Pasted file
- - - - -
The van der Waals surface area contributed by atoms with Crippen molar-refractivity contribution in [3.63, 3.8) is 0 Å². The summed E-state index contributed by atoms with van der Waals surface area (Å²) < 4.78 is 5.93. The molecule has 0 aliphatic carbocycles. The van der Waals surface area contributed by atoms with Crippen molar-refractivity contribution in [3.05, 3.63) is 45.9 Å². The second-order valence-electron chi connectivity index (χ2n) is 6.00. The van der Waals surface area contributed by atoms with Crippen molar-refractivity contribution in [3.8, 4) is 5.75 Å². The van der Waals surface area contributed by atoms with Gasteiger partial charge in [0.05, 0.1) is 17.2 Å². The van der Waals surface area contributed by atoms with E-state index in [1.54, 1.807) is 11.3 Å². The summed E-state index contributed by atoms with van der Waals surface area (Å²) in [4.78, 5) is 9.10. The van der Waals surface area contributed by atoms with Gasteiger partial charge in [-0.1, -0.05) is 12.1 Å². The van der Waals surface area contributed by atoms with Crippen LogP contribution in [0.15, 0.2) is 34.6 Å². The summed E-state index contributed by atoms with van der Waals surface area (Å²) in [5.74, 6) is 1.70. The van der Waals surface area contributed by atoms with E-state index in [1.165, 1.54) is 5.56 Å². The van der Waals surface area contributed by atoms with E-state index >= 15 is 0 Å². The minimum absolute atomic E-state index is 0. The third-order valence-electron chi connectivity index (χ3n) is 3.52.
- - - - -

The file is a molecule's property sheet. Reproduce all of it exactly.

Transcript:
The van der Waals surface area contributed by atoms with Crippen molar-refractivity contribution in [3.63, 3.8) is 0 Å². The summed E-state index contributed by atoms with van der Waals surface area (Å²) < 4.78 is 5.93. The molecule has 0 aliphatic carbocycles. The van der Waals surface area contributed by atoms with Crippen molar-refractivity contribution in [3.05, 3.63) is 45.9 Å². The second-order valence-electron chi connectivity index (χ2n) is 6.00. The van der Waals surface area contributed by atoms with Crippen molar-refractivity contribution in [3.8, 4) is 5.75 Å². The van der Waals surface area contributed by atoms with Gasteiger partial charge in [0.05, 0.1) is 17.2 Å². The van der Waals surface area contributed by atoms with E-state index in [1.54, 1.807) is 11.3 Å². The summed E-state index contributed by atoms with van der Waals surface area (Å²) in [4.78, 5) is 9.10. The van der Waals surface area contributed by atoms with Gasteiger partial charge in [-0.1, -0.05) is 12.1 Å². The van der Waals surface area contributed by atoms with Crippen LogP contribution in [0.15, 0.2) is 34.6 Å². The summed E-state index contributed by atoms with van der Waals surface area (Å²) in [5.74, 6) is 1.70. The van der Waals surface area contributed by atoms with E-state index in [1.165, 1.54) is 5.56 Å². The van der Waals surface area contributed by atoms with E-state index >= 15 is 0 Å². The minimum absolute atomic E-state index is 0. The third-order valence-electron chi connectivity index (χ3n) is 3.52.